Walmart employee, Donya Prioleau, who survived mass shooting at store in Virginia has filed a $50 Million lawsuit against the company. KossyDerrickBlog KossyDerrickEnt

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Tuesday, November 29, 2022

Walmart employee, Donya Prioleau, who survived mass shooting at store in Virginia has filed a $50 Million lawsuit against the company.

Information reaching Kossyderrickent has it that Walmart employee who survived mass shooting at store in Virginia has filed a $50 Million lawsuit against the company.

An employee who survived the mass shooting at a Walmart in Chesapeake last week has filed a $50 million lawsuit against the company.

The lawsuit, filed by Donya Prioleau, claims she submitted a complaint about the gunman two months prior to the shooting that took the lives of six Walmart employees. Police say the shooter also died, from a self-inflicted wound.

Prioleau had been working at the Walmart Supercenter near Battlefield Boulevard in Chesapeake for more than a year. She was working the night of the shooting and claims to have narrowly avoided being shot.

Law firm Morgan & Morgan filed the suit on Tuesday, one week after the deadly shooting. Attorneys John Morgan and Peter Anderson issued this statement:

“While the cruelty of murdering six defenseless people is truly unimaginable, Ms. Prioleau alleges that she and her coworkers had been concerned for months that such an incident could occur at any time. Our client alleges Walmart acknowledged her written complaint alleging harassment, but continued to employ the perpetrator. As workplace shootings and violence become horrifyingly common, employers have a responsibility to understand the warning signs and take threats seriously in order to protect their employees and customers. Our hearts are broken for the families of those who lost loved ones and for those, like Ms. Prioleau, whose lives will never be the same because of this trauma. We will work to hold Walmart accountable for failing to stop this tragedy.”

The lawsuit claims that Walmart acknowledged Prioleau’s complaint, however, the accused 31-year-old suspect remained employed as a shift leader at Walmart. The suspect was previously disciplined for his “cruel and inappropriate behavior,” according to the lawsuit.

In the lawsuit, Prioleau details how she was in the breakroom when the shooting occurred and witnessed her colleagues being murdered while she was trying to escape.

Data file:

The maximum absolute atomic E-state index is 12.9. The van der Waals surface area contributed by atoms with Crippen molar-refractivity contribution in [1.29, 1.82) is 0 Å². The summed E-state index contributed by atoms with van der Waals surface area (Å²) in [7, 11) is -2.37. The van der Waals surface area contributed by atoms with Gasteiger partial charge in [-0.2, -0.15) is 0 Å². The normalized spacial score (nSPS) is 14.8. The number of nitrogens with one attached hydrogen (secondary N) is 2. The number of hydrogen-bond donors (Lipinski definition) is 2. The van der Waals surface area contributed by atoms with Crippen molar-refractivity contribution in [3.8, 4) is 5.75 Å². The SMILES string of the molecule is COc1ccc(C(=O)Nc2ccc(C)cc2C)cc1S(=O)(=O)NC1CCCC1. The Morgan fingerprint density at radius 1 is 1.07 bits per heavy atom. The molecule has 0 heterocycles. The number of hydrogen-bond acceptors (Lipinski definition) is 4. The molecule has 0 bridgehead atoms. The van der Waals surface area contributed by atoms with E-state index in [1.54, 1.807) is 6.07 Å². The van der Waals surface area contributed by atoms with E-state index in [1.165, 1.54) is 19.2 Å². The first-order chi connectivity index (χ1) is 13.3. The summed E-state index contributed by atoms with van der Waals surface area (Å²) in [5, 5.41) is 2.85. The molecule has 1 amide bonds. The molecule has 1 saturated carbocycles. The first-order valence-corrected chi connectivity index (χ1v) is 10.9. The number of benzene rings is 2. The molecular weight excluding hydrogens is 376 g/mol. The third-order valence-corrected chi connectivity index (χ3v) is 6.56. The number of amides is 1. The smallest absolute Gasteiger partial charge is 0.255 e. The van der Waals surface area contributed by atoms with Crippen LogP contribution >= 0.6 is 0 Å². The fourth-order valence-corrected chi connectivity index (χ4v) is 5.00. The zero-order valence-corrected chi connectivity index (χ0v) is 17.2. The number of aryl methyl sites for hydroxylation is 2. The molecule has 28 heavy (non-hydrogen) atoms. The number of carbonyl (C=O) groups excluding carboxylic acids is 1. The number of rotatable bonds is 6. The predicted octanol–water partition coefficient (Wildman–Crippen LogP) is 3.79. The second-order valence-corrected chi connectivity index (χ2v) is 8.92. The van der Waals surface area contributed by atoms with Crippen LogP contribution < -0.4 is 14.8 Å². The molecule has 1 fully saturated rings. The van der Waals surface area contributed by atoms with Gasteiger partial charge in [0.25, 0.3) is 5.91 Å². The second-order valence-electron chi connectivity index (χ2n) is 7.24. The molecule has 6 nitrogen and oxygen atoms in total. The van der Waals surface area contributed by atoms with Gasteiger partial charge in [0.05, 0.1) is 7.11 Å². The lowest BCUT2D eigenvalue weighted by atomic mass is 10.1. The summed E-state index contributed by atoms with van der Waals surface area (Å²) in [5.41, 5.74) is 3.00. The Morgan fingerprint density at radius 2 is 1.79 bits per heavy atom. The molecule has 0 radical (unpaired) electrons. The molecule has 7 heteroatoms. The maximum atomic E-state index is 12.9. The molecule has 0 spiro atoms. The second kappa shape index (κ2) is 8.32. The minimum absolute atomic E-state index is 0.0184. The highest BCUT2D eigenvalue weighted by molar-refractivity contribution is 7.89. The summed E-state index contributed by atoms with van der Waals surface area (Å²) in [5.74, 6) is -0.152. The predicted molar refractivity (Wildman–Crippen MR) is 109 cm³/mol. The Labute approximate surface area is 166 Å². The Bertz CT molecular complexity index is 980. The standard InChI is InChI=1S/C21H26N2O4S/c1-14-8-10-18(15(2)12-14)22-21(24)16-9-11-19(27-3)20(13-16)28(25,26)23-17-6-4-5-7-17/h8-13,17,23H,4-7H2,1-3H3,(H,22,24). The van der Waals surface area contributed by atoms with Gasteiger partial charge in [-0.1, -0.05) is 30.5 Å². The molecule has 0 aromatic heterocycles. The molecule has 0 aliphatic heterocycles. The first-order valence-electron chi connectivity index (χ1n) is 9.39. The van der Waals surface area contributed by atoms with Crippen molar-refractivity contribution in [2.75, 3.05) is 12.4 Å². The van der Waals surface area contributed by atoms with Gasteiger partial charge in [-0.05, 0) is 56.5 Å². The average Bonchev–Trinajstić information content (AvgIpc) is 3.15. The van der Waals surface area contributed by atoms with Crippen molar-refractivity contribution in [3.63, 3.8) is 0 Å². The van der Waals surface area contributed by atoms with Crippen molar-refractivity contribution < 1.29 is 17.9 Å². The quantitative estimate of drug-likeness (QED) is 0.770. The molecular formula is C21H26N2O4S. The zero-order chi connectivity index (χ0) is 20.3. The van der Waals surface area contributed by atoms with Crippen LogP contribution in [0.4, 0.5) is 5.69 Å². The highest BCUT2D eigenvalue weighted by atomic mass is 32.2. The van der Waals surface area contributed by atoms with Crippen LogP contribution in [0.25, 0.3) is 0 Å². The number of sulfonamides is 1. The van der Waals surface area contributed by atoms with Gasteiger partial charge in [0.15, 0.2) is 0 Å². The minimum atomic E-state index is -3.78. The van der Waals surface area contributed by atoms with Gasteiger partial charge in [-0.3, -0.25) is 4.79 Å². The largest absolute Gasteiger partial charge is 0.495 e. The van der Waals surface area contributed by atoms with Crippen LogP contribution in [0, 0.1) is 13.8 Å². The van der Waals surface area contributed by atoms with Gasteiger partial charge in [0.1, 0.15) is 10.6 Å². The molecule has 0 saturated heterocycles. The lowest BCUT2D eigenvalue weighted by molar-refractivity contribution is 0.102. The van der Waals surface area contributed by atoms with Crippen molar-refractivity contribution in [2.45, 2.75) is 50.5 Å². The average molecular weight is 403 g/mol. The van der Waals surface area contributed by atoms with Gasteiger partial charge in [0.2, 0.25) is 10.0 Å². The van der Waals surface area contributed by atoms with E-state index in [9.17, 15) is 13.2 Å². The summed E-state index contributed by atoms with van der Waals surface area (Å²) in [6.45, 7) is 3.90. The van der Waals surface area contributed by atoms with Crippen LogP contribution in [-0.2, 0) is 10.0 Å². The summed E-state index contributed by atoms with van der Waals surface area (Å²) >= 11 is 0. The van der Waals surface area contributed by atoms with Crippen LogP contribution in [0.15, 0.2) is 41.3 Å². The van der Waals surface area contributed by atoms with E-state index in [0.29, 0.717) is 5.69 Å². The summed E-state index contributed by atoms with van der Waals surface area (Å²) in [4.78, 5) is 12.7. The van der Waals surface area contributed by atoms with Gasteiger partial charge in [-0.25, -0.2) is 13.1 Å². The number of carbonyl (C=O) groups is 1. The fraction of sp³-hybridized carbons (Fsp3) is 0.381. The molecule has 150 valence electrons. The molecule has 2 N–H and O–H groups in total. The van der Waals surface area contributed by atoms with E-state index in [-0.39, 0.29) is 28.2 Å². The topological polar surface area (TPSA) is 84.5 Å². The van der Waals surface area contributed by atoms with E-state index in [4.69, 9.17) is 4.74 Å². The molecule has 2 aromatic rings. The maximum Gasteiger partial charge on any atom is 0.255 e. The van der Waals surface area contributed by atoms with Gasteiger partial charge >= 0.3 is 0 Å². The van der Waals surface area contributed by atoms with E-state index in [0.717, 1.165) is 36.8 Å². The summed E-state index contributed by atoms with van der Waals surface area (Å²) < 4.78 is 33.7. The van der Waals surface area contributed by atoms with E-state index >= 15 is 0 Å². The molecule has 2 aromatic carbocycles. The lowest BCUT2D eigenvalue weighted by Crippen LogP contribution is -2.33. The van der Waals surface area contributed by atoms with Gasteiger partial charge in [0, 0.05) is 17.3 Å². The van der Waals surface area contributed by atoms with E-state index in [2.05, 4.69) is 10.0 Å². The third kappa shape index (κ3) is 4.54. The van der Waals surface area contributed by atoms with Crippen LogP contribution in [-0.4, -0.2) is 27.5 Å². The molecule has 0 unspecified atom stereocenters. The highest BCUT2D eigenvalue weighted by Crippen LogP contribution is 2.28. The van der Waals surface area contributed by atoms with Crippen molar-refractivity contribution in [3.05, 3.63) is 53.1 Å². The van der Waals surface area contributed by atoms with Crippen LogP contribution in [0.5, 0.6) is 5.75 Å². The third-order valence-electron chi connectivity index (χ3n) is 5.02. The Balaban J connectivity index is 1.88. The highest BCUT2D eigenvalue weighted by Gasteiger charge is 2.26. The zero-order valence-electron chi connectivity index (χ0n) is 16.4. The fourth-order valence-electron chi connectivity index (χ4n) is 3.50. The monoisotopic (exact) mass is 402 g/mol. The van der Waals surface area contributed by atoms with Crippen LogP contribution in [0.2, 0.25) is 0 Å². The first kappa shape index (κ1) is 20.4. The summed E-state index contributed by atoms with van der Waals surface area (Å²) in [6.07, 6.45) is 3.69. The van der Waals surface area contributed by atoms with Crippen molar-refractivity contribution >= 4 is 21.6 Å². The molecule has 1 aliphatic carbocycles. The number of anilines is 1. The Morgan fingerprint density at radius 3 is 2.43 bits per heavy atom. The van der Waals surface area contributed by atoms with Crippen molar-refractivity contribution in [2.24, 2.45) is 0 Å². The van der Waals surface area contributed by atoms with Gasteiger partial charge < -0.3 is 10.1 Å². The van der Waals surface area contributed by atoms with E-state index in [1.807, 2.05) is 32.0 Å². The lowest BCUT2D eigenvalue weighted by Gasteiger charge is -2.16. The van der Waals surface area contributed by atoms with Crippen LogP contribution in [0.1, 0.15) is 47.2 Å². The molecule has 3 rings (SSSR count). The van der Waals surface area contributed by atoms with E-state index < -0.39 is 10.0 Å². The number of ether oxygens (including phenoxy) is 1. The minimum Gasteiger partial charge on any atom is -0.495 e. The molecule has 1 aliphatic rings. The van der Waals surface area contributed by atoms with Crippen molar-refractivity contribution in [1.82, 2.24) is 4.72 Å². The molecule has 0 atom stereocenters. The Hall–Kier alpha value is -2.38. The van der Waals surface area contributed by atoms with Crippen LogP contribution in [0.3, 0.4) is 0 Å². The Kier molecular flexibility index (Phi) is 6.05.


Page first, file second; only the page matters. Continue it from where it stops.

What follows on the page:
In the complaint, Prioleau alleges she was severely traumatized by being shot at and witnessing the deaths of her coworkers, outlining a range of mental health consequences she’s suffered as a result of the attack, including sleeplessness, flashbacks, severe anxiety, and nightmares.

In addition, the complaint alleges that the suspect “repeatedly made veiled threats of violence,” stating that people will “remember [his] name” if he was ever fired and ominously asking employees if they had received their active shooter training.”

Prioleau’s lawsuit alleges that she experienced post-traumatic stress disorder, including physical and emotional distress, from witnessing the rampage in the store’s breakroom on Nov. 22.

“Bullets whizzed by Plaintiff Donya Prioleau’s face and left side, barely missing her,” the lawsuit states. “She witnessed several of her coworkers being brutally murdered on either side of her.”

Store supervisor Andre Bing, 31, fatally shot six employees and wounded several others before he died of an apparent self-inflicted gunshot, police said.

Police identified those killed as Chesapeake residents Brian Pendleton, 38; Kellie Pyle, 52; Lorenzo Gamble, 43; and Randy Blevins, 70, along with Tyneka Johnson, 22, of nearby Portsmouth. The name of a sixth victim, a 16-year-old boy, was not released because of his age.

The lawsuit alleges that Bing “had a personal vendetta against several Walmart employees and kept a ‘kill list’ of potential targets prior to the shooting.”

The lawsuit also states that Prioleau had submitted a formal complaint on a Walmart Global Ethics Statement Form indicating that Bing had “bizarrely and inappropriately commented on Ms. Prioleau’s age.”

The lawsuit alleges that Bing told her: “Isn’t your lady clock ticking? Shouldn’t you be having kids?”

Prioleau also complained that Bing had harassed her for “being poor and being short,” according to the lawsuit.

The lawsuit states that she also informed Walmart that Bing called her a “bitch” under his breath.

“Despite Mr. Bing’s long-standing pattern of disturbing and threatening behavior, Walmart knew or should have known about Mr. Bing’s disturbing and threatening behavior, but failed to terminate Mr. Bing, restrict his access to common areas, conduct a thorough background investigation, or subject him to a mental health examination,” the lawsuit states.

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